You’re getting to know them, as opposed to just assuming that this is what they should be doing. And, yes, let’s, you know, the golden rule is let them cry it out. It does not work for every child, and for the parents who can do a little more work, it’s hard work. But it pays off in the beginning when you do the work. By doing the work is, like, becoming selfless, it’s really not about you alone. It’s not about you alone, it’s not about the other parent alone, it has to be a team, it has to. Because we have to work together as a team. So that the child can strive and grow and not have all these issues. You know, trying to get rid of some of those, you know, lots of those issues that we give to our children. Right. Well.

Pamela Bardhi: Cause I hear a lot of parents, too, like, in dealing with different situations with babies. For example, gerd, gastric reflex, tantrums, like, you know, random crying at night. So, like, these things. And I know there’s parents listening right now that might be struggling through this stuff. Like, what’s your piece of advice for situations like that? How have you seen it kind of play out?

Marva Soogrim: I would say, reflux, what have been my big remedies, because I’m not into a lot of that. Red Line and all the drugs that children take. My remedy for reflux is, hold them upright as much as you can, just holding them upright onto your body. Sometimes you could take a little nap in the corner of the couch. Or a comfy, soft, you know, chair by holding them upright on your body. And what I do, I put a blanket around the baby and myself, and I tuck it under me and I could take a little nap. So again, you have to live far and know that. Okay, some of the things that I am used to doing, I’m going to have to put aside for now.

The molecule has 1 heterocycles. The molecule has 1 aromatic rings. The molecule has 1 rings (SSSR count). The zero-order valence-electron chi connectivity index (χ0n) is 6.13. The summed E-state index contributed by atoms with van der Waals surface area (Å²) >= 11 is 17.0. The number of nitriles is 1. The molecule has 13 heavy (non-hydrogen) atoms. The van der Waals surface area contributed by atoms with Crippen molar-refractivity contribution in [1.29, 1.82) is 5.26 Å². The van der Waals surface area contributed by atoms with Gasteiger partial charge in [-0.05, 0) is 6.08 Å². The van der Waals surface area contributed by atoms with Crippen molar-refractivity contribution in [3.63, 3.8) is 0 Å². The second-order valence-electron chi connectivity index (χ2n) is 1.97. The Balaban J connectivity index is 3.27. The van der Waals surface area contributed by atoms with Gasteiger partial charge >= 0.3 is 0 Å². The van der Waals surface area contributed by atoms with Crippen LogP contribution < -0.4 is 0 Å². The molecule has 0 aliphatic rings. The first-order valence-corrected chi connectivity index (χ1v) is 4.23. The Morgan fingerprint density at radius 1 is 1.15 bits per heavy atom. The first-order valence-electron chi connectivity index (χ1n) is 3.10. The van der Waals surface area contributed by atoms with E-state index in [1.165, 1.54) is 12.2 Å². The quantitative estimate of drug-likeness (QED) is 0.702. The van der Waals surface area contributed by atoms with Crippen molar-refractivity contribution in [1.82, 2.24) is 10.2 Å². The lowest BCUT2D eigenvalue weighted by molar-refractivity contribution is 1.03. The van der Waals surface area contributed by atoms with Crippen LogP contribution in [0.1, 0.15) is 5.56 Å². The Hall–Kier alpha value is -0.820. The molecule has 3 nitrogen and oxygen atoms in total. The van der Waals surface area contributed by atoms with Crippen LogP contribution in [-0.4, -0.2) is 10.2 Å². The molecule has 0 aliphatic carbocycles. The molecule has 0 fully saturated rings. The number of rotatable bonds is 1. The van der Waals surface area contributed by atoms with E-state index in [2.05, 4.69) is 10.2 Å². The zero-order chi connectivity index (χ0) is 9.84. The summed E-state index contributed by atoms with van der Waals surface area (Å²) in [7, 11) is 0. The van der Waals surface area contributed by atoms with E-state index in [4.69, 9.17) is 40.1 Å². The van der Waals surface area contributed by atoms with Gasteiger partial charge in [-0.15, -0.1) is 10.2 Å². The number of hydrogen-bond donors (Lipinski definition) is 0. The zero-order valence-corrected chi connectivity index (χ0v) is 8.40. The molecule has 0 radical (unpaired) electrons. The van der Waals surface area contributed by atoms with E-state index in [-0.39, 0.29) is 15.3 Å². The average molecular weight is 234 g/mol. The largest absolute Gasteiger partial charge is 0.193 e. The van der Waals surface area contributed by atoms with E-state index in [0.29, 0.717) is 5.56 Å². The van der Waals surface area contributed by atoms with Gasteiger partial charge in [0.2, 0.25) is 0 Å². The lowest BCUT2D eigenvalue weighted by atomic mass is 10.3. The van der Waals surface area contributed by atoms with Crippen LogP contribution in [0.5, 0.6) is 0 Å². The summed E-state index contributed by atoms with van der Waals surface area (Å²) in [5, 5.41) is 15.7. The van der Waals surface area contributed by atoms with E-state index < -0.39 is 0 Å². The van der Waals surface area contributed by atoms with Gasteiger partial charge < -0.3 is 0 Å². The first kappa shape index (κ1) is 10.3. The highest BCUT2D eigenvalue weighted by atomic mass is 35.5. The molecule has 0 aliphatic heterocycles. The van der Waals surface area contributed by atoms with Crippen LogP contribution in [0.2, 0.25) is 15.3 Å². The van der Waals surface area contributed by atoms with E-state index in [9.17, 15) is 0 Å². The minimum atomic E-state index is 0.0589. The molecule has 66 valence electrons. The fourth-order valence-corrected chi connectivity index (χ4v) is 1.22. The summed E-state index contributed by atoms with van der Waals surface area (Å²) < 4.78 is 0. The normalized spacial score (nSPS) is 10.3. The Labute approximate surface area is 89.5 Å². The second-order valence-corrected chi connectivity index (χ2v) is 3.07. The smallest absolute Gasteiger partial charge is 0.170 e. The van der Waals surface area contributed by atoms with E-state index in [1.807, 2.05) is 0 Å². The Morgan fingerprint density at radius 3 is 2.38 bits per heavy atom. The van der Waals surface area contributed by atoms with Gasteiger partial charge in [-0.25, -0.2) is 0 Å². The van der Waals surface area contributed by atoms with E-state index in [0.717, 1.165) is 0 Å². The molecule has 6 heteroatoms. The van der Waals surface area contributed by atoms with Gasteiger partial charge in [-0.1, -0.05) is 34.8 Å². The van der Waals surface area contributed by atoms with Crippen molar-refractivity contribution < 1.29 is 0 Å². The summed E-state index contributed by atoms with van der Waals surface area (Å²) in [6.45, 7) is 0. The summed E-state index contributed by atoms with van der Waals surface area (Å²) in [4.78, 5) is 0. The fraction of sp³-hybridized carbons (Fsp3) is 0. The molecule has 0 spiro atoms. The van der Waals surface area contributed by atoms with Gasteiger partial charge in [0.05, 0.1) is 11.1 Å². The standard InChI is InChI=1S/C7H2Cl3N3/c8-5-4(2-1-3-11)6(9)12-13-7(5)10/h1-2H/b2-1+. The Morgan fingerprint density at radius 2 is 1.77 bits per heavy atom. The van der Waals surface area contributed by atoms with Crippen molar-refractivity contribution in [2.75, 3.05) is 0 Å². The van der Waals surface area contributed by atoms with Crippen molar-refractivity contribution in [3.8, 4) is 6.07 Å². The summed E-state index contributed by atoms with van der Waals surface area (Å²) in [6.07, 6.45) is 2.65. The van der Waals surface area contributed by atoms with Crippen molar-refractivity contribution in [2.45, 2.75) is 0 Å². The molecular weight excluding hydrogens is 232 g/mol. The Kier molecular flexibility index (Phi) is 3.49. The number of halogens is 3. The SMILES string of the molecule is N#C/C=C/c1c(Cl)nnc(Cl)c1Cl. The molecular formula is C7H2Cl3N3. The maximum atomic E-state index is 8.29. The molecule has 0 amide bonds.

And get to know myself in this space and get to have all the patience in the world. Because I’m not going to be sleeping properly. Sometimes I have to just zip my lip and say nothing. But enjoy this new part of the journey of parenting, because then you’ll be fighting your whole life. Be calm and let life unfold, because there’s nothing you can buy in the store. That really, you know, will help you to be a great parent, it all comes from within you. So you have to, like I said, become real selfless, like, real quick, because there’ll be lots of vomits. There’ll be lots of pee, there’ll be lots of poop.

It is going to happen on your body, on your clothes, and what are you gonna do? Be upset. That’s yours, you know? So let the chips fall where they may. And know that. Don’t take a lot of that stuff personal, because people are tired. When people are tired, you’re better off just not saying much of anything. Because it’s not that they’re leaving you in your boat by yourself, even though you feel that way. It’s knowing, that you’re learning. This is part of your experience and just have fun learning what’s in it for you.

Pamela Bardhi: I love that.

Marva Soogrim: I love it.

What would be your best piece of advice for working parents preparing for baby